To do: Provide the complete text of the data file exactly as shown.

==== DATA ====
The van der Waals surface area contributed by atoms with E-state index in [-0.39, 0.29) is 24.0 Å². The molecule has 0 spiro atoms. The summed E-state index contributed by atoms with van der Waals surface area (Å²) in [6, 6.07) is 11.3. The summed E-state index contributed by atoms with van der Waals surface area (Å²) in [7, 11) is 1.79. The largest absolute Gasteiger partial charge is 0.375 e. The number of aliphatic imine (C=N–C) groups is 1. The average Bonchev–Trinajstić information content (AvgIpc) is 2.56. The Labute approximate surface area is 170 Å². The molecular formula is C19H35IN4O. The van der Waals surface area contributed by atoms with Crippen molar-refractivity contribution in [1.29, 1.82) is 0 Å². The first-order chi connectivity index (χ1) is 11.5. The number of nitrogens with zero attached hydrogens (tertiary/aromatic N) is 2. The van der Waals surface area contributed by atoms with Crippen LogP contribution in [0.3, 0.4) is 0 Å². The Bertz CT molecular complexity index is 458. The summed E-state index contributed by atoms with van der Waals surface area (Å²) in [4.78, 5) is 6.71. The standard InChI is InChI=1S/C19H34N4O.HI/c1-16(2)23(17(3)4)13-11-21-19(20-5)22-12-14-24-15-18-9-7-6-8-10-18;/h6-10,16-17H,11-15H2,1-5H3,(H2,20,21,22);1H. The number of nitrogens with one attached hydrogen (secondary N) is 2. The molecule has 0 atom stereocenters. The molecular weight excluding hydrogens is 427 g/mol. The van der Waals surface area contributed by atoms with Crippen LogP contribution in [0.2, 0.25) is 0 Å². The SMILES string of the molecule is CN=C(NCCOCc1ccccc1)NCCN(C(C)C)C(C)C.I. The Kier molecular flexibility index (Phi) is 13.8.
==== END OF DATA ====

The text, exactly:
The van der Waals surface area contributed by atoms with E-state index in [-0.39, 0.29) is 24.0 Å². The molecule has 0 spiro atoms. The summed E-state index contributed by atoms with van der Waals surface area (Å²) in [6, 6.07) is 11.3. The summed E-state index contributed by atoms with van der Waals surface area (Å²) in [7, 11) is 1.79. The largest absolute Gasteiger partial charge is 0.375 e. The number of aliphatic imine (C=N–C) groups is 1. The average Bonchev–Trinajstić information content (AvgIpc) is 2.56. The Labute approximate surface area is 170 Å². The molecular formula is C19H35IN4O. The van der Waals surface area contributed by atoms with Crippen molar-refractivity contribution in [1.29, 1.82) is 0 Å². The first-order chi connectivity index (χ1) is 11.5. The number of nitrogens with zero attached hydrogens (tertiary/aromatic N) is 2. The van der Waals surface area contributed by atoms with Crippen LogP contribution in [0.3, 0.4) is 0 Å². The Bertz CT molecular complexity index is 458. The summed E-state index contributed by atoms with van der Waals surface area (Å²) in [4.78, 5) is 6.71. The standard InChI is InChI=1S/C19H34N4O.HI/c1-16(2)23(17(3)4)13-11-21-19(20-5)22-12-14-24-15-18-9-7-6-8-10-18;/h6-10,16-17H,11-15H2,1-5H3,(H2,20,21,22);1H. The number of nitrogens with one attached hydrogen (secondary N) is 2. The molecule has 0 atom stereocenters. The molecular weight excluding hydrogens is 427 g/mol. The van der Waals surface area contributed by atoms with Crippen LogP contribution in [0.2, 0.25) is 0 Å². The SMILES string of the molecule is CN=C(NCCOCc1ccccc1)NCCN(C(C)C)C(C)C.I. The Kier molecular flexibility index (Phi) is 13.8.